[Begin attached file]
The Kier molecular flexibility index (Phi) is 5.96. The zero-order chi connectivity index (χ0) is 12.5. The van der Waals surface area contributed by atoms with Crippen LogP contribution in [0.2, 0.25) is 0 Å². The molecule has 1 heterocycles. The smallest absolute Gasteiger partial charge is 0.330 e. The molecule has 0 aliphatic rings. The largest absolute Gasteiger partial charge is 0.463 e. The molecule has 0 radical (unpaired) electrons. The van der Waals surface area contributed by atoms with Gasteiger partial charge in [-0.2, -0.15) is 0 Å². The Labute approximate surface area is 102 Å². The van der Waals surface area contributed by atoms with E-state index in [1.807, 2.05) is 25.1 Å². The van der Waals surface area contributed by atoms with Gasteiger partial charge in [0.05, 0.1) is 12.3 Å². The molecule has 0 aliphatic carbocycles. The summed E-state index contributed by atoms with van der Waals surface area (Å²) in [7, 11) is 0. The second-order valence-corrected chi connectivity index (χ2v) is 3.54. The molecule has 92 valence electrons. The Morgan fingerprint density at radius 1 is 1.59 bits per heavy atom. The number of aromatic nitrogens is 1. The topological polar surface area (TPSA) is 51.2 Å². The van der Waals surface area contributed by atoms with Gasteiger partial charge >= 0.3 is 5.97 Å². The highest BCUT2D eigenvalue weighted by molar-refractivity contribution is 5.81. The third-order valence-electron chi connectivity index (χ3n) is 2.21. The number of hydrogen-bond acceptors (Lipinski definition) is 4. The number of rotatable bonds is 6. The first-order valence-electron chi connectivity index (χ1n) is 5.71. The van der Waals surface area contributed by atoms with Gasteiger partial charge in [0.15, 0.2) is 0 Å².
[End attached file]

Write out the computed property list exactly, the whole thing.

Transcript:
The Kier molecular flexibility index (Phi) is 5.96. The zero-order chi connectivity index (χ0) is 12.5. The van der Waals surface area contributed by atoms with Crippen LogP contribution in [0.2, 0.25) is 0 Å². The molecule has 1 heterocycles. The smallest absolute Gasteiger partial charge is 0.330 e. The molecule has 0 aliphatic rings. The largest absolute Gasteiger partial charge is 0.463 e. The molecule has 0 radical (unpaired) electrons. The van der Waals surface area contributed by atoms with Gasteiger partial charge in [-0.2, -0.15) is 0 Å². The Labute approximate surface area is 102 Å². The van der Waals surface area contributed by atoms with E-state index in [1.807, 2.05) is 25.1 Å². The van der Waals surface area contributed by atoms with Gasteiger partial charge in [0.05, 0.1) is 12.3 Å². The molecule has 0 aliphatic carbocycles. The summed E-state index contributed by atoms with van der Waals surface area (Å²) in [7, 11) is 0. The second-order valence-corrected chi connectivity index (χ2v) is 3.54. The molecule has 92 valence electrons. The Morgan fingerprint density at radius 1 is 1.59 bits per heavy atom. The number of aromatic nitrogens is 1. The topological polar surface area (TPSA) is 51.2 Å². The van der Waals surface area contributed by atoms with Gasteiger partial charge >= 0.3 is 5.97 Å². The highest BCUT2D eigenvalue weighted by molar-refractivity contribution is 5.81. The third-order valence-electron chi connectivity index (χ3n) is 2.21. The number of hydrogen-bond acceptors (Lipinski definition) is 4. The number of rotatable bonds is 6. The first-order valence-electron chi connectivity index (χ1n) is 5.71. The van der Waals surface area contributed by atoms with Gasteiger partial charge in [0.15, 0.2) is 0 Å².